Submitted to: BARC Poster Day
Publication Type: Abstract Only
Publication Acceptance Date: April 29, 2004
Publication Date: April 29, 2004
Citation: Shillito, R.M., Timlin, D.J. 2004. Spatial variability in landscape-scale agricultural experimentation [abstract]. BARC Poster Day. Abstract No. 21.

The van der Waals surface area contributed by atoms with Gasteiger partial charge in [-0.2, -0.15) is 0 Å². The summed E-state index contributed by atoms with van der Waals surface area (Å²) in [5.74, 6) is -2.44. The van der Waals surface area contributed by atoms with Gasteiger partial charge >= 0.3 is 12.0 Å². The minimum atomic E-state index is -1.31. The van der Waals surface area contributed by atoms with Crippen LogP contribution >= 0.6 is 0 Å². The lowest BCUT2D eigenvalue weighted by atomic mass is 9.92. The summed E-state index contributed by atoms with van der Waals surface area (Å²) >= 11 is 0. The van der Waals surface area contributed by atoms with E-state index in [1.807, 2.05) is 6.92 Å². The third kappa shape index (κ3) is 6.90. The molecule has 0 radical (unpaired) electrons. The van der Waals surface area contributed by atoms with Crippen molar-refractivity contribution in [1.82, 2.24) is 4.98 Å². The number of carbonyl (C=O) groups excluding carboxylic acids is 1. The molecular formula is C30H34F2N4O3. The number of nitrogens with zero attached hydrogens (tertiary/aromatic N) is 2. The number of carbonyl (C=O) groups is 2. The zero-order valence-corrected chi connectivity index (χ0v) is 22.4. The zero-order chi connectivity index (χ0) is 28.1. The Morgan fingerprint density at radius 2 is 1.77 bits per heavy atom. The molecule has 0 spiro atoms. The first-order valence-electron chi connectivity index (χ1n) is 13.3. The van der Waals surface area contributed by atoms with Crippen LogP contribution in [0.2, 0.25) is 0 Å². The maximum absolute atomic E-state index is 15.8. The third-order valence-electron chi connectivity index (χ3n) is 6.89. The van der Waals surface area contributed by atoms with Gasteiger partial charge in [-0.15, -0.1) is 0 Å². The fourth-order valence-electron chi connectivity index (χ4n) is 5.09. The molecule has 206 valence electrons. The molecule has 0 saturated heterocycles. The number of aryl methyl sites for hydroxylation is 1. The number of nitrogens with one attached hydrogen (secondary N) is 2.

Spatial variability of field conditions has long been recognized as problematic in agricultural experimentation. Traditionally, spatial variability has been either ignored or removed from analysis. We hypothesize that using spatial variability can increase the effectiveness and efficiency of sampling and lead to improved crop yield predictions. In concert with our efforts to develop realistic and viable biophysical crop models, we planted a 0.18 ha field of potatoes at the Beltsville Agricultural Research Center, West. Spatially-distributed field data (topography, soil texture, soil nitrate content) were collected to establish initial field conditions. After planting, four levels of nitrogen fertilizer were applied throughout the field in a sinusoidally varying pattern. At the end of the growing season, potato counts and weights were recorded throughout the field. Clay content and initial soil nitrogen were higher at one end of the field than at the other. Potato yield response depended largely on field position such that the response was larger where clay content was higher. The use of autoregressive statistical methods allowed us to estimate the component of error due to spatial variability of soil properties. Using relatively inexpensive but easily measured data that are distributed throughout the field will aid in extrapolating plant-based crop yield models more realistically over given field conditions.